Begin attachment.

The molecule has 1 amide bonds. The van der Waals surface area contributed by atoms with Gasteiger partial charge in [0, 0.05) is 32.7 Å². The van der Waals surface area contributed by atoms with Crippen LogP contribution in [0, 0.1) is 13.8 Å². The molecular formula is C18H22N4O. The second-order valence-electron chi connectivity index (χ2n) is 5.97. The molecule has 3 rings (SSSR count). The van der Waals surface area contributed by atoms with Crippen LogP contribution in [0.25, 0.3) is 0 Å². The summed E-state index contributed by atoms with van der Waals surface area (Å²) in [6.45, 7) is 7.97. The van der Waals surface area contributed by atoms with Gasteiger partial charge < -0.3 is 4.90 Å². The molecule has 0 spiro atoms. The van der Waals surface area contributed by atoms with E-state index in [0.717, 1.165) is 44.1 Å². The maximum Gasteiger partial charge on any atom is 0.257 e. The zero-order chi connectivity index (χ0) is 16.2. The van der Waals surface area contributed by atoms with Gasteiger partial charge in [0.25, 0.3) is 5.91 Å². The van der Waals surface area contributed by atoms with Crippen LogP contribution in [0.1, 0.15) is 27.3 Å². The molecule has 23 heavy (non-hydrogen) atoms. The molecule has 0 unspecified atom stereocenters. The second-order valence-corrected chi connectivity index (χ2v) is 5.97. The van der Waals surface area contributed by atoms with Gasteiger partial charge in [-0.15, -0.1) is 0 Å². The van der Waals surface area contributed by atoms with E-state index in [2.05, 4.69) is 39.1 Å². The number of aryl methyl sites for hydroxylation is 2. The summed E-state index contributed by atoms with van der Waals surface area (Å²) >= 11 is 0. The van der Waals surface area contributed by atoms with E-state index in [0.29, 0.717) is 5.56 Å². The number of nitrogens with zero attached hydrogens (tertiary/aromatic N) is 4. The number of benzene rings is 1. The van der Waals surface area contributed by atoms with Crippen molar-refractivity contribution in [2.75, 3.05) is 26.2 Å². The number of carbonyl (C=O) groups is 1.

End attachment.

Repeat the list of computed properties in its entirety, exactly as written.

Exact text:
The molecule has 1 amide bonds. The van der Waals surface area contributed by atoms with Gasteiger partial charge in [0, 0.05) is 32.7 Å². The van der Waals surface area contributed by atoms with Crippen LogP contribution in [0, 0.1) is 13.8 Å². The molecular formula is C18H22N4O. The second-order valence-electron chi connectivity index (χ2n) is 5.97. The molecule has 3 rings (SSSR count). The van der Waals surface area contributed by atoms with Crippen LogP contribution in [0.25, 0.3) is 0 Å². The summed E-state index contributed by atoms with van der Waals surface area (Å²) in [6.45, 7) is 7.97. The van der Waals surface area contributed by atoms with Gasteiger partial charge < -0.3 is 4.90 Å². The molecule has 0 spiro atoms. The van der Waals surface area contributed by atoms with E-state index in [0.717, 1.165) is 44.1 Å². The maximum Gasteiger partial charge on any atom is 0.257 e. The zero-order chi connectivity index (χ0) is 16.2. The van der Waals surface area contributed by atoms with Gasteiger partial charge in [0.25, 0.3) is 5.91 Å². The van der Waals surface area contributed by atoms with Crippen LogP contribution in [0.1, 0.15) is 27.3 Å². The molecule has 23 heavy (non-hydrogen) atoms. The molecule has 0 unspecified atom stereocenters. The second-order valence-corrected chi connectivity index (χ2v) is 5.97. The van der Waals surface area contributed by atoms with Gasteiger partial charge in [-0.15, -0.1) is 0 Å². The van der Waals surface area contributed by atoms with E-state index in [2.05, 4.69) is 39.1 Å². The number of aryl methyl sites for hydroxylation is 2. The summed E-state index contributed by atoms with van der Waals surface area (Å²) >= 11 is 0. The van der Waals surface area contributed by atoms with E-state index in [0.29, 0.717) is 5.56 Å². The number of nitrogens with zero attached hydrogens (tertiary/aromatic N) is 4. The number of benzene rings is 1. The van der Waals surface area contributed by atoms with Crippen molar-refractivity contribution in [2.75, 3.05) is 26.2 Å². The number of carbonyl (C=O) groups is 1.